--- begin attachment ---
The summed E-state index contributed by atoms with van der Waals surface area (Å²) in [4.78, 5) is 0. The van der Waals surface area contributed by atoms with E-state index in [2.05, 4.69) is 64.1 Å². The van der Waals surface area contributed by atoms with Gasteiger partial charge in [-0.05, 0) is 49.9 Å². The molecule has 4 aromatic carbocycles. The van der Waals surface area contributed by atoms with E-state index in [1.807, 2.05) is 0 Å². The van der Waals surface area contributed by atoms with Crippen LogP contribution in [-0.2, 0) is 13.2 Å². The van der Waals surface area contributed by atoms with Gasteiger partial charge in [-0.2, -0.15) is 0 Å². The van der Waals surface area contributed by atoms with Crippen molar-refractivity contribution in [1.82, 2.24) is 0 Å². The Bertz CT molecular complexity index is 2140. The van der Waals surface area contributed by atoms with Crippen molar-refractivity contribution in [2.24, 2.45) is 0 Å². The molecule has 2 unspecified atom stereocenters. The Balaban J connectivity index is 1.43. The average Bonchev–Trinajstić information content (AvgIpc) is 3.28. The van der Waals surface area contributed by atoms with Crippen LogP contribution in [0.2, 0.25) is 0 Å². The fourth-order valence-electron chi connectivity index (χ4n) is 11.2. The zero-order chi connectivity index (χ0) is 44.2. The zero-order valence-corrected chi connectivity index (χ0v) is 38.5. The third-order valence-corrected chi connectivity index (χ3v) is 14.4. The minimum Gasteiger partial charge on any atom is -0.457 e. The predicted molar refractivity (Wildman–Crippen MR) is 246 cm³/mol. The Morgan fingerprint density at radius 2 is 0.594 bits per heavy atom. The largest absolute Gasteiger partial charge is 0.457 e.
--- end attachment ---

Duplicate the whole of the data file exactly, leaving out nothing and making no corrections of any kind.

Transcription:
The summed E-state index contributed by atoms with van der Waals surface area (Å²) in [4.78, 5) is 0. The van der Waals surface area contributed by atoms with E-state index in [2.05, 4.69) is 64.1 Å². The van der Waals surface area contributed by atoms with Gasteiger partial charge in [-0.05, 0) is 49.9 Å². The molecule has 4 aromatic carbocycles. The van der Waals surface area contributed by atoms with E-state index in [1.807, 2.05) is 0 Å². The van der Waals surface area contributed by atoms with Crippen LogP contribution in [-0.2, 0) is 13.2 Å². The van der Waals surface area contributed by atoms with Gasteiger partial charge in [-0.2, -0.15) is 0 Å². The van der Waals surface area contributed by atoms with Crippen molar-refractivity contribution in [1.82, 2.24) is 0 Å². The Bertz CT molecular complexity index is 2140. The van der Waals surface area contributed by atoms with Crippen molar-refractivity contribution in [2.24, 2.45) is 0 Å². The molecule has 2 unspecified atom stereocenters. The Balaban J connectivity index is 1.43. The average Bonchev–Trinajstić information content (AvgIpc) is 3.28. The van der Waals surface area contributed by atoms with Crippen LogP contribution in [0.2, 0.25) is 0 Å². The fourth-order valence-electron chi connectivity index (χ4n) is 11.2. The zero-order chi connectivity index (χ0) is 44.2. The zero-order valence-corrected chi connectivity index (χ0v) is 38.5. The third-order valence-corrected chi connectivity index (χ3v) is 14.4. The minimum Gasteiger partial charge on any atom is -0.457 e. The predicted molar refractivity (Wildman–Crippen MR) is 246 cm³/mol. The Morgan fingerprint density at radius 2 is 0.594 bits per heavy atom. The largest absolute Gasteiger partial charge is 0.457 e.